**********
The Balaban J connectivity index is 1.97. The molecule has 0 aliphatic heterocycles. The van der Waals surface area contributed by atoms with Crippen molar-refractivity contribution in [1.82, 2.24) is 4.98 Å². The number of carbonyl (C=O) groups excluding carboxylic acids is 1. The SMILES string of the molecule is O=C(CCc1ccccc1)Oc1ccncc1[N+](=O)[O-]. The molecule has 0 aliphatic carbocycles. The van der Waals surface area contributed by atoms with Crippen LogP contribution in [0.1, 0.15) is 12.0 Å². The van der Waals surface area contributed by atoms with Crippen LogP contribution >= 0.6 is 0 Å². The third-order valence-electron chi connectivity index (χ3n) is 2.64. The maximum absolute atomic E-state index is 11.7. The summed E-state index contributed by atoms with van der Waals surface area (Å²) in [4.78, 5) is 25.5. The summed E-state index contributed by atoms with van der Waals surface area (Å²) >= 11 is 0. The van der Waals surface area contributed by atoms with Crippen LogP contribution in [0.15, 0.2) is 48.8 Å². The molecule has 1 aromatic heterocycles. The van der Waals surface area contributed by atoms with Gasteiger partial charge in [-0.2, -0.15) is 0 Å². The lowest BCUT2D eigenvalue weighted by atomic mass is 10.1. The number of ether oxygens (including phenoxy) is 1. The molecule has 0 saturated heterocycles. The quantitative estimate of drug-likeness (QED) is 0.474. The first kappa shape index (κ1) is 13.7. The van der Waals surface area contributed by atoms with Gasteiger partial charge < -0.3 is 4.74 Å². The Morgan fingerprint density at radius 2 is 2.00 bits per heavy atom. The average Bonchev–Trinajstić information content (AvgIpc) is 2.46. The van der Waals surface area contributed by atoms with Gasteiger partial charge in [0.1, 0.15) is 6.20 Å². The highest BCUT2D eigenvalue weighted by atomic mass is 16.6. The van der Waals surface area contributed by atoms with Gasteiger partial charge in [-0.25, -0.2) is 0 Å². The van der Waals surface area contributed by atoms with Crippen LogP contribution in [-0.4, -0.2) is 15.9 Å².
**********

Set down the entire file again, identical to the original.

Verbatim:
The Balaban J connectivity index is 1.97. The molecule has 0 aliphatic heterocycles. The van der Waals surface area contributed by atoms with Crippen molar-refractivity contribution in [1.82, 2.24) is 4.98 Å². The number of carbonyl (C=O) groups excluding carboxylic acids is 1. The SMILES string of the molecule is O=C(CCc1ccccc1)Oc1ccncc1[N+](=O)[O-]. The molecule has 0 aliphatic carbocycles. The van der Waals surface area contributed by atoms with Crippen LogP contribution in [0.1, 0.15) is 12.0 Å². The van der Waals surface area contributed by atoms with Crippen LogP contribution >= 0.6 is 0 Å². The third-order valence-electron chi connectivity index (χ3n) is 2.64. The maximum absolute atomic E-state index is 11.7. The summed E-state index contributed by atoms with van der Waals surface area (Å²) in [4.78, 5) is 25.5. The summed E-state index contributed by atoms with van der Waals surface area (Å²) >= 11 is 0. The van der Waals surface area contributed by atoms with Crippen LogP contribution in [0.15, 0.2) is 48.8 Å². The molecule has 1 aromatic heterocycles. The van der Waals surface area contributed by atoms with Gasteiger partial charge in [-0.2, -0.15) is 0 Å². The lowest BCUT2D eigenvalue weighted by atomic mass is 10.1. The number of ether oxygens (including phenoxy) is 1. The molecule has 0 saturated heterocycles. The quantitative estimate of drug-likeness (QED) is 0.474. The first kappa shape index (κ1) is 13.7. The van der Waals surface area contributed by atoms with Gasteiger partial charge < -0.3 is 4.74 Å². The Morgan fingerprint density at radius 2 is 2.00 bits per heavy atom. The average Bonchev–Trinajstić information content (AvgIpc) is 2.46. The van der Waals surface area contributed by atoms with Gasteiger partial charge in [0.1, 0.15) is 6.20 Å². The highest BCUT2D eigenvalue weighted by atomic mass is 16.6. The van der Waals surface area contributed by atoms with Gasteiger partial charge in [-0.25, -0.2) is 0 Å². The van der Waals surface area contributed by atoms with Crippen LogP contribution in [-0.4, -0.2) is 15.9 Å².